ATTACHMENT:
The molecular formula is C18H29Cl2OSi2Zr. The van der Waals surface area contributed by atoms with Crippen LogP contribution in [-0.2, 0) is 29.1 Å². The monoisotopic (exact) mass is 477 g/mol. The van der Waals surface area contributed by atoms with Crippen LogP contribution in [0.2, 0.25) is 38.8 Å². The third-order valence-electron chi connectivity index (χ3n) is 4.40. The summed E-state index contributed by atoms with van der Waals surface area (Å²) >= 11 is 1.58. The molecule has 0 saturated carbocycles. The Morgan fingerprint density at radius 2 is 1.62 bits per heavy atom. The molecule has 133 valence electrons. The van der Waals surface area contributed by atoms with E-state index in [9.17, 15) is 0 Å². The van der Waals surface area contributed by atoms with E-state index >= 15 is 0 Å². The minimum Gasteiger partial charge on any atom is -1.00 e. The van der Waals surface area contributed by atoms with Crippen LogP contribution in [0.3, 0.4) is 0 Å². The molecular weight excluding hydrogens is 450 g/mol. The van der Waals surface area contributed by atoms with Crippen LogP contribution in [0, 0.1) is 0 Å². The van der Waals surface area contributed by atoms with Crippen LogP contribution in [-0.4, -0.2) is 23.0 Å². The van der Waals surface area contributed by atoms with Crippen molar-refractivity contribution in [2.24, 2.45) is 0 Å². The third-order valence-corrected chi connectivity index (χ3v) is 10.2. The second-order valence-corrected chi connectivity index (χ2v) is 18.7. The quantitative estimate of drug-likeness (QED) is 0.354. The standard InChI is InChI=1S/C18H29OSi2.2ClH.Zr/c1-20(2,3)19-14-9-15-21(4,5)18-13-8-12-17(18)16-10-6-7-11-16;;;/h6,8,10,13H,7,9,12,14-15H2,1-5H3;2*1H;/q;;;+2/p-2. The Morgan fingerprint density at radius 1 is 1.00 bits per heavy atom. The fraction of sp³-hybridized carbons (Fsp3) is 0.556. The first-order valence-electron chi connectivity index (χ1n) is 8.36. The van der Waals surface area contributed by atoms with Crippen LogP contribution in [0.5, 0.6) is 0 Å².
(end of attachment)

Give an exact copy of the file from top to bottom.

The molecular formula is C18H29Cl2OSi2Zr. The van der Waals surface area contributed by atoms with Crippen LogP contribution in [-0.2, 0) is 29.1 Å². The monoisotopic (exact) mass is 477 g/mol. The van der Waals surface area contributed by atoms with Crippen LogP contribution in [0.2, 0.25) is 38.8 Å². The third-order valence-electron chi connectivity index (χ3n) is 4.40. The summed E-state index contributed by atoms with van der Waals surface area (Å²) >= 11 is 1.58. The molecule has 0 saturated carbocycles. The Morgan fingerprint density at radius 2 is 1.62 bits per heavy atom. The molecule has 133 valence electrons. The van der Waals surface area contributed by atoms with E-state index in [9.17, 15) is 0 Å². The van der Waals surface area contributed by atoms with E-state index >= 15 is 0 Å². The minimum Gasteiger partial charge on any atom is -1.00 e. The van der Waals surface area contributed by atoms with Crippen LogP contribution in [0.3, 0.4) is 0 Å². The molecular weight excluding hydrogens is 450 g/mol. The van der Waals surface area contributed by atoms with Crippen LogP contribution in [0, 0.1) is 0 Å². The van der Waals surface area contributed by atoms with Crippen LogP contribution in [-0.4, -0.2) is 23.0 Å². The van der Waals surface area contributed by atoms with Crippen molar-refractivity contribution in [2.24, 2.45) is 0 Å². The third-order valence-corrected chi connectivity index (χ3v) is 10.2. The second-order valence-corrected chi connectivity index (χ2v) is 18.7. The quantitative estimate of drug-likeness (QED) is 0.354. The standard InChI is InChI=1S/C18H29OSi2.2ClH.Zr/c1-20(2,3)19-14-9-15-21(4,5)18-13-8-12-17(18)16-10-6-7-11-16;;;/h6,8,10,13H,7,9,12,14-15H2,1-5H3;2*1H;/q;;;+2/p-2. The Morgan fingerprint density at radius 1 is 1.00 bits per heavy atom. The fraction of sp³-hybridized carbons (Fsp3) is 0.556. The first-order valence-electron chi connectivity index (χ1n) is 8.36. The van der Waals surface area contributed by atoms with Crippen LogP contribution in [0.5, 0.6) is 0 Å².